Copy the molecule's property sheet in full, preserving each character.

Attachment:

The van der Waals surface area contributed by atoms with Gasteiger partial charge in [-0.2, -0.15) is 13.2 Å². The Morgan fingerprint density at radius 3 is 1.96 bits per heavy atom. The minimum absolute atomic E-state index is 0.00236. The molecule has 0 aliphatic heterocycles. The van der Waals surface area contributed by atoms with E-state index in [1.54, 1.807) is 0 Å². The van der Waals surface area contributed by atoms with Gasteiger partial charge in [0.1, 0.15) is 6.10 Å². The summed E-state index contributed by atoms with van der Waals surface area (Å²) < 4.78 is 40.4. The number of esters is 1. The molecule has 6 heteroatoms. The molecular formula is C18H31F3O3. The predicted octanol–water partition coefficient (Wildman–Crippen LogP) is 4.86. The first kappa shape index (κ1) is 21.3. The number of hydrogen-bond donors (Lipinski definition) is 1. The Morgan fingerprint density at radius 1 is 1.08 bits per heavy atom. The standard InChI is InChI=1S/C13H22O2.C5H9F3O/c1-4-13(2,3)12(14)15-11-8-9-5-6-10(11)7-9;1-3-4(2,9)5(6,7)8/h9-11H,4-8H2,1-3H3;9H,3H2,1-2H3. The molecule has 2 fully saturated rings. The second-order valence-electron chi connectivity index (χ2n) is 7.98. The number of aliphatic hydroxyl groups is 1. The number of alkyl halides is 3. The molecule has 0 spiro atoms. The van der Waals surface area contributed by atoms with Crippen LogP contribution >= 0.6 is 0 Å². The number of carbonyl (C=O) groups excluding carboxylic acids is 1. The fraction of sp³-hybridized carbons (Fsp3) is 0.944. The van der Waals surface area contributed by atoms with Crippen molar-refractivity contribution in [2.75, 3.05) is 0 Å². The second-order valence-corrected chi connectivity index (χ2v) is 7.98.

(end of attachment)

The van der Waals surface area contributed by atoms with Gasteiger partial charge in [-0.2, -0.15) is 13.2 Å². The Morgan fingerprint density at radius 3 is 1.96 bits per heavy atom. The minimum absolute atomic E-state index is 0.00236. The molecule has 0 aliphatic heterocycles. The van der Waals surface area contributed by atoms with E-state index in [1.54, 1.807) is 0 Å². The van der Waals surface area contributed by atoms with Gasteiger partial charge in [0.1, 0.15) is 6.10 Å². The summed E-state index contributed by atoms with van der Waals surface area (Å²) < 4.78 is 40.4. The number of esters is 1. The molecule has 6 heteroatoms. The molecular formula is C18H31F3O3. The predicted octanol–water partition coefficient (Wildman–Crippen LogP) is 4.86. The first kappa shape index (κ1) is 21.3. The number of hydrogen-bond donors (Lipinski definition) is 1. The Morgan fingerprint density at radius 1 is 1.08 bits per heavy atom. The standard InChI is InChI=1S/C13H22O2.C5H9F3O/c1-4-13(2,3)12(14)15-11-8-9-5-6-10(11)7-9;1-3-4(2,9)5(6,7)8/h9-11H,4-8H2,1-3H3;9H,3H2,1-2H3. The molecule has 2 fully saturated rings. The second-order valence-electron chi connectivity index (χ2n) is 7.98. The number of aliphatic hydroxyl groups is 1. The number of alkyl halides is 3. The molecule has 0 spiro atoms. The van der Waals surface area contributed by atoms with Crippen LogP contribution >= 0.6 is 0 Å². The number of carbonyl (C=O) groups excluding carboxylic acids is 1. The fraction of sp³-hybridized carbons (Fsp3) is 0.944. The van der Waals surface area contributed by atoms with Crippen molar-refractivity contribution in [2.75, 3.05) is 0 Å². The second-order valence-corrected chi connectivity index (χ2v) is 7.98.